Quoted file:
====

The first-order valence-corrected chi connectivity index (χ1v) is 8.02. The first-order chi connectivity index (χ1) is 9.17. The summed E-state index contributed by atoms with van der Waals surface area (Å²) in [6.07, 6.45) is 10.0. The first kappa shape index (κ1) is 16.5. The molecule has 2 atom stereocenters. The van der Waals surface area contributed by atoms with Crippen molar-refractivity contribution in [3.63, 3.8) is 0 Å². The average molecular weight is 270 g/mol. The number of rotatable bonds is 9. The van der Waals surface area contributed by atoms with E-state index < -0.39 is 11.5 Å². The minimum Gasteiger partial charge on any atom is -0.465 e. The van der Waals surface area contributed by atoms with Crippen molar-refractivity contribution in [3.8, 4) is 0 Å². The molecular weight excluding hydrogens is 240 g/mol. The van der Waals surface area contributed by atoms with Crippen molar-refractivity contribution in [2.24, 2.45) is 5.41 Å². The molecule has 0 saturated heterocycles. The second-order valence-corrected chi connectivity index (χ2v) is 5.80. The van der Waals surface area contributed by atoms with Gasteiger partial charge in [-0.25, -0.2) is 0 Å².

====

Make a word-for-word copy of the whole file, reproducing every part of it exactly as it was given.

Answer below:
The first-order valence-corrected chi connectivity index (χ1v) is 8.02. The first-order chi connectivity index (χ1) is 9.17. The summed E-state index contributed by atoms with van der Waals surface area (Å²) in [6.07, 6.45) is 10.0. The first kappa shape index (κ1) is 16.5. The molecule has 2 atom stereocenters. The van der Waals surface area contributed by atoms with Crippen molar-refractivity contribution in [3.63, 3.8) is 0 Å². The average molecular weight is 270 g/mol. The number of rotatable bonds is 9. The van der Waals surface area contributed by atoms with E-state index < -0.39 is 11.5 Å². The minimum Gasteiger partial charge on any atom is -0.465 e. The van der Waals surface area contributed by atoms with Crippen molar-refractivity contribution in [3.8, 4) is 0 Å². The molecular weight excluding hydrogens is 240 g/mol. The van der Waals surface area contributed by atoms with Crippen molar-refractivity contribution in [2.24, 2.45) is 5.41 Å². The molecule has 0 saturated heterocycles. The second-order valence-corrected chi connectivity index (χ2v) is 5.80. The van der Waals surface area contributed by atoms with Gasteiger partial charge in [-0.25, -0.2) is 0 Å².